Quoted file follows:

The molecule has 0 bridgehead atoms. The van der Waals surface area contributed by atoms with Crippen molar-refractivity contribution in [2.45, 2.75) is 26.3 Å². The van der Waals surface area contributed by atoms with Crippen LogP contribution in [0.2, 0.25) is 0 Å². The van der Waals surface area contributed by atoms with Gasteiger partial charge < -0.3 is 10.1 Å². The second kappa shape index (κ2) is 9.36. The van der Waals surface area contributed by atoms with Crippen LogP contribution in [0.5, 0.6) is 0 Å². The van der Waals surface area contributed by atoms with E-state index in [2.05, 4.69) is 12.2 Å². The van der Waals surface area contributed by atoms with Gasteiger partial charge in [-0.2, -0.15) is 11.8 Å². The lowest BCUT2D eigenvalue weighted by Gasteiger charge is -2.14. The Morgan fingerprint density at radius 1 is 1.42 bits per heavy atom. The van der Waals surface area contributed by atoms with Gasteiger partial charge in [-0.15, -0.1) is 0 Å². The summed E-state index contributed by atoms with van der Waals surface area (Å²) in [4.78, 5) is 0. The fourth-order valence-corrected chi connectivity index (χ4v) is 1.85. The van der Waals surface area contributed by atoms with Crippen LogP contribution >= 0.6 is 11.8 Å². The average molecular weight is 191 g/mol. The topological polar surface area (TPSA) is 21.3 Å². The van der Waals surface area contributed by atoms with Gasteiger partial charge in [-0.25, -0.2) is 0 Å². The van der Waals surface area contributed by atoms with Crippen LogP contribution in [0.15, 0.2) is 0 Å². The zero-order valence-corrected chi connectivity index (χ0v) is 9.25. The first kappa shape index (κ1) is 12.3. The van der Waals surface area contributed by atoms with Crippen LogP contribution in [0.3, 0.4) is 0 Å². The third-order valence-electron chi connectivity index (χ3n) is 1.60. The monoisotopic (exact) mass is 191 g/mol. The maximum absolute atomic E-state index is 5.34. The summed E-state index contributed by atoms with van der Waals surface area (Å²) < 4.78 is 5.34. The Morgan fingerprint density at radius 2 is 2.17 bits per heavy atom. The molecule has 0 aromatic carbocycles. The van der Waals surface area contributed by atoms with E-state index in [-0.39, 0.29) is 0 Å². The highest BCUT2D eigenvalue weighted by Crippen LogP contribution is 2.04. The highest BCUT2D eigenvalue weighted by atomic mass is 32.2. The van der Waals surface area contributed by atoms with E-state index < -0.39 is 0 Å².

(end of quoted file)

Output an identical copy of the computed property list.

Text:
The molecule has 0 bridgehead atoms. The van der Waals surface area contributed by atoms with Crippen molar-refractivity contribution in [2.45, 2.75) is 26.3 Å². The van der Waals surface area contributed by atoms with Crippen LogP contribution in [0.2, 0.25) is 0 Å². The van der Waals surface area contributed by atoms with Gasteiger partial charge < -0.3 is 10.1 Å². The second kappa shape index (κ2) is 9.36. The van der Waals surface area contributed by atoms with Crippen LogP contribution in [0.5, 0.6) is 0 Å². The van der Waals surface area contributed by atoms with E-state index in [2.05, 4.69) is 12.2 Å². The van der Waals surface area contributed by atoms with Gasteiger partial charge in [-0.2, -0.15) is 11.8 Å². The lowest BCUT2D eigenvalue weighted by Gasteiger charge is -2.14. The Morgan fingerprint density at radius 1 is 1.42 bits per heavy atom. The van der Waals surface area contributed by atoms with Gasteiger partial charge in [-0.15, -0.1) is 0 Å². The summed E-state index contributed by atoms with van der Waals surface area (Å²) in [4.78, 5) is 0. The fourth-order valence-corrected chi connectivity index (χ4v) is 1.85. The van der Waals surface area contributed by atoms with Crippen LogP contribution >= 0.6 is 11.8 Å². The average molecular weight is 191 g/mol. The topological polar surface area (TPSA) is 21.3 Å². The van der Waals surface area contributed by atoms with Gasteiger partial charge in [-0.25, -0.2) is 0 Å². The van der Waals surface area contributed by atoms with Crippen LogP contribution in [0.15, 0.2) is 0 Å². The zero-order valence-corrected chi connectivity index (χ0v) is 9.25. The first kappa shape index (κ1) is 12.3. The van der Waals surface area contributed by atoms with Crippen LogP contribution in [0.3, 0.4) is 0 Å². The third-order valence-electron chi connectivity index (χ3n) is 1.60. The monoisotopic (exact) mass is 191 g/mol. The maximum absolute atomic E-state index is 5.34. The summed E-state index contributed by atoms with van der Waals surface area (Å²) < 4.78 is 5.34. The Morgan fingerprint density at radius 2 is 2.17 bits per heavy atom. The molecule has 0 aromatic carbocycles. The van der Waals surface area contributed by atoms with E-state index in [-0.39, 0.29) is 0 Å². The highest BCUT2D eigenvalue weighted by Crippen LogP contribution is 2.04. The highest BCUT2D eigenvalue weighted by atomic mass is 32.2. The van der Waals surface area contributed by atoms with E-state index < -0.39 is 0 Å².